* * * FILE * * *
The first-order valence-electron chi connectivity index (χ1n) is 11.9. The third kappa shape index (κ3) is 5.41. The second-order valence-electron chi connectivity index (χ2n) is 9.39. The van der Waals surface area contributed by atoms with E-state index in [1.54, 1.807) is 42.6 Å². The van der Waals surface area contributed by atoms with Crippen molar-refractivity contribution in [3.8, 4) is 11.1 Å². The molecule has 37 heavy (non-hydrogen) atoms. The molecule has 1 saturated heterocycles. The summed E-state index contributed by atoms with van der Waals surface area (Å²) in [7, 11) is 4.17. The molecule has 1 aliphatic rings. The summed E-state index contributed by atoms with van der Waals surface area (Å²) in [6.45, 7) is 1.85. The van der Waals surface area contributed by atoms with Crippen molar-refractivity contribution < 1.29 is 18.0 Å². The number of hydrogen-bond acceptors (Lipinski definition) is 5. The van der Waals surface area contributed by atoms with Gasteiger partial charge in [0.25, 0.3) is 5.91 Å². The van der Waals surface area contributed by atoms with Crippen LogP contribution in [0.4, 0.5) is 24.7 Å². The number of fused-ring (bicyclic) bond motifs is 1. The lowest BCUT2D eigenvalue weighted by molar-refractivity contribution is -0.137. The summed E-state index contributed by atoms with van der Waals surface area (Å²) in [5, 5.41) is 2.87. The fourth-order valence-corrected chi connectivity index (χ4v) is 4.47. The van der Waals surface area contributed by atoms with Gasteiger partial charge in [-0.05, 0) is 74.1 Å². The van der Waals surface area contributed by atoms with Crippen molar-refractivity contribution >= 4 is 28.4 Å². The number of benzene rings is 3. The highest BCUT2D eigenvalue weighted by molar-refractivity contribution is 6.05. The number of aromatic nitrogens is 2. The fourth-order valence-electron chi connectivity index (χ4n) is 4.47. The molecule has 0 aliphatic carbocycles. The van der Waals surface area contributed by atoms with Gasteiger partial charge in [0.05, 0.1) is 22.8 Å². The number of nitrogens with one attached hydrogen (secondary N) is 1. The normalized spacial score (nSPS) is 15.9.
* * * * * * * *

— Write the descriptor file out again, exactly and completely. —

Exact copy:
The first-order valence-electron chi connectivity index (χ1n) is 11.9. The third kappa shape index (κ3) is 5.41. The second-order valence-electron chi connectivity index (χ2n) is 9.39. The van der Waals surface area contributed by atoms with E-state index in [1.54, 1.807) is 42.6 Å². The van der Waals surface area contributed by atoms with Crippen molar-refractivity contribution in [3.8, 4) is 11.1 Å². The molecule has 37 heavy (non-hydrogen) atoms. The molecule has 1 saturated heterocycles. The summed E-state index contributed by atoms with van der Waals surface area (Å²) in [7, 11) is 4.17. The molecule has 1 aliphatic rings. The summed E-state index contributed by atoms with van der Waals surface area (Å²) in [6.45, 7) is 1.85. The van der Waals surface area contributed by atoms with Crippen molar-refractivity contribution < 1.29 is 18.0 Å². The number of hydrogen-bond acceptors (Lipinski definition) is 5. The van der Waals surface area contributed by atoms with Gasteiger partial charge in [0.25, 0.3) is 5.91 Å². The van der Waals surface area contributed by atoms with Crippen LogP contribution in [0.4, 0.5) is 24.7 Å². The number of fused-ring (bicyclic) bond motifs is 1. The lowest BCUT2D eigenvalue weighted by molar-refractivity contribution is -0.137. The summed E-state index contributed by atoms with van der Waals surface area (Å²) in [5, 5.41) is 2.87. The fourth-order valence-corrected chi connectivity index (χ4v) is 4.47. The van der Waals surface area contributed by atoms with Gasteiger partial charge in [-0.05, 0) is 74.1 Å². The van der Waals surface area contributed by atoms with Crippen molar-refractivity contribution >= 4 is 28.4 Å². The number of benzene rings is 3. The highest BCUT2D eigenvalue weighted by molar-refractivity contribution is 6.05. The number of aromatic nitrogens is 2. The fourth-order valence-electron chi connectivity index (χ4n) is 4.47. The molecule has 0 aliphatic carbocycles. The van der Waals surface area contributed by atoms with Gasteiger partial charge in [0.05, 0.1) is 22.8 Å². The number of nitrogens with one attached hydrogen (secondary N) is 1. The normalized spacial score (nSPS) is 15.9.